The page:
New Study Finds Tomatoes Repair Lung Damage in Smokers

Scientific evidence continues to point to plants as crucial foods for achieving optimal health.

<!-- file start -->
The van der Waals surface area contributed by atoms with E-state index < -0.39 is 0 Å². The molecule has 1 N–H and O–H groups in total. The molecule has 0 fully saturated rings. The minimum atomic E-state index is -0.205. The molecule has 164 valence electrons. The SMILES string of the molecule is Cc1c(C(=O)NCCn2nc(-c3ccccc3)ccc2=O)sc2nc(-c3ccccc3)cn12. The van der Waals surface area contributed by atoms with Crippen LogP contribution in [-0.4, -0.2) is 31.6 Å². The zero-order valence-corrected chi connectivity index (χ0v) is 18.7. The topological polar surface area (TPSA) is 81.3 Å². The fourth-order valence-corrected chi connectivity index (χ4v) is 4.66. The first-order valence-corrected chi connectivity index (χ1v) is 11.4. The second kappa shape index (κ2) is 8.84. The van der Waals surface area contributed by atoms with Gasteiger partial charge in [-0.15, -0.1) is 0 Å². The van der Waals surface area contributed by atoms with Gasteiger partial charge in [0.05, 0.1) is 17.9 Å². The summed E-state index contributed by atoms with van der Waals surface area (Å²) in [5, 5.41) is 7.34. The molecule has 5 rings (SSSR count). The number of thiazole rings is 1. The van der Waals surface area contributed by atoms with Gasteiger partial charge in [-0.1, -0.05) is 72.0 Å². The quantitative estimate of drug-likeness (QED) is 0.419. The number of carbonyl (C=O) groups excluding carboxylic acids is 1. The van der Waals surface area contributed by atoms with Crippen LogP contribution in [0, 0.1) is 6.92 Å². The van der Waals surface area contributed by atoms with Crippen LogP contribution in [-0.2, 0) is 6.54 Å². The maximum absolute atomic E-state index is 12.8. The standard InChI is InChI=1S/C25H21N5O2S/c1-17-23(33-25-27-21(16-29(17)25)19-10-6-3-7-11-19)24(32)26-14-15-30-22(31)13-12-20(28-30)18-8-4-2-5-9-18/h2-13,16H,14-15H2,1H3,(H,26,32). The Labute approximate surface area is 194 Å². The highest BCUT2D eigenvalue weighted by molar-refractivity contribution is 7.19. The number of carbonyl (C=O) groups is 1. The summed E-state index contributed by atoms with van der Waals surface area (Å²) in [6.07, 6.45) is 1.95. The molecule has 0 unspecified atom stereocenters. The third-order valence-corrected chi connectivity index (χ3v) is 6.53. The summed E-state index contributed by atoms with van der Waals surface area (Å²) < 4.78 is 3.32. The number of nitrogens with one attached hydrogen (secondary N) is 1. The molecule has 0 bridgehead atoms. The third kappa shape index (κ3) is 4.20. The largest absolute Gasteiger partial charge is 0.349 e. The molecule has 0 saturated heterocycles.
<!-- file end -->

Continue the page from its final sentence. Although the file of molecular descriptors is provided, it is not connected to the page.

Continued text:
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A new study published in European Respiratory Journal found that consuming tomatoes helped to halt the natural decline of lung function over time, particularly in ex-smokers. Researchers at the Johns Hopkins Bloomberg School of Public Health observed 605 adults and found that those who consumed two or more tomatoes and three servings or more of fruit exhibited a slower decline of lung function during the 10-year observational period. Researchers also discovered that smokers who consumed the highest amount of tomatoes and other fruit (particularly apples) slowed lung damage, suggesting that components in those plant-based foods aid in lung repair. “Our study suggests that dietary factors might play a role in preserving ventilatory function in adults,” the researchers concluded, “by slowing down a decline in lung function. In particular, dietary antioxidants possibly contribute to restoration, following damage caused by exposure to smoking, among adults who have quit.” This study adds to a growing body of scientific evidence that reveals the medicinal properties of plant-based food, including a recent study published in the Journal of the American Heart Association that found that replacing animal proteins with plant-based sources helps to prevent heart disease.